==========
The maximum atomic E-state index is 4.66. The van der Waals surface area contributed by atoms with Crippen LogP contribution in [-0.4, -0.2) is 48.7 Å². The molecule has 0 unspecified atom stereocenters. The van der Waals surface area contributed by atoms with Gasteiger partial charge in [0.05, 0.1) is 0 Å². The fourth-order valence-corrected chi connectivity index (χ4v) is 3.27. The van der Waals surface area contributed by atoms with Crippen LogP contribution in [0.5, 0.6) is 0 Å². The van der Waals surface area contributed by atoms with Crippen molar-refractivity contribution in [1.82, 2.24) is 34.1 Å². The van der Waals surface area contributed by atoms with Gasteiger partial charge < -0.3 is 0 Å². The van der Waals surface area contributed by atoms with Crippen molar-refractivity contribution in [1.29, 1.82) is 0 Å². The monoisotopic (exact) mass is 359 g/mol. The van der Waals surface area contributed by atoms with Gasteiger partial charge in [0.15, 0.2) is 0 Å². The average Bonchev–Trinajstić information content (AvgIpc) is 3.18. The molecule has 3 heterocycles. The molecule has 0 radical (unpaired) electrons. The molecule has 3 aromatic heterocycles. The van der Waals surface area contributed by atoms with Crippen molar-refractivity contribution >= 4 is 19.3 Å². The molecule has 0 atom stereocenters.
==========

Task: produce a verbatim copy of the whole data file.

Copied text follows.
The maximum atomic E-state index is 4.66. The van der Waals surface area contributed by atoms with Crippen LogP contribution in [-0.4, -0.2) is 48.7 Å². The molecule has 0 unspecified atom stereocenters. The van der Waals surface area contributed by atoms with Gasteiger partial charge in [0.05, 0.1) is 0 Å². The fourth-order valence-corrected chi connectivity index (χ4v) is 3.27. The van der Waals surface area contributed by atoms with Crippen LogP contribution in [0.5, 0.6) is 0 Å². The van der Waals surface area contributed by atoms with Crippen molar-refractivity contribution in [1.82, 2.24) is 34.1 Å². The van der Waals surface area contributed by atoms with Gasteiger partial charge < -0.3 is 0 Å². The van der Waals surface area contributed by atoms with Crippen molar-refractivity contribution in [1.29, 1.82) is 0 Å². The monoisotopic (exact) mass is 359 g/mol. The van der Waals surface area contributed by atoms with Gasteiger partial charge in [0.15, 0.2) is 0 Å². The average Bonchev–Trinajstić information content (AvgIpc) is 3.18. The molecule has 3 heterocycles. The molecule has 0 radical (unpaired) electrons. The molecule has 3 aromatic heterocycles. The van der Waals surface area contributed by atoms with Crippen molar-refractivity contribution >= 4 is 19.3 Å². The molecule has 0 atom stereocenters.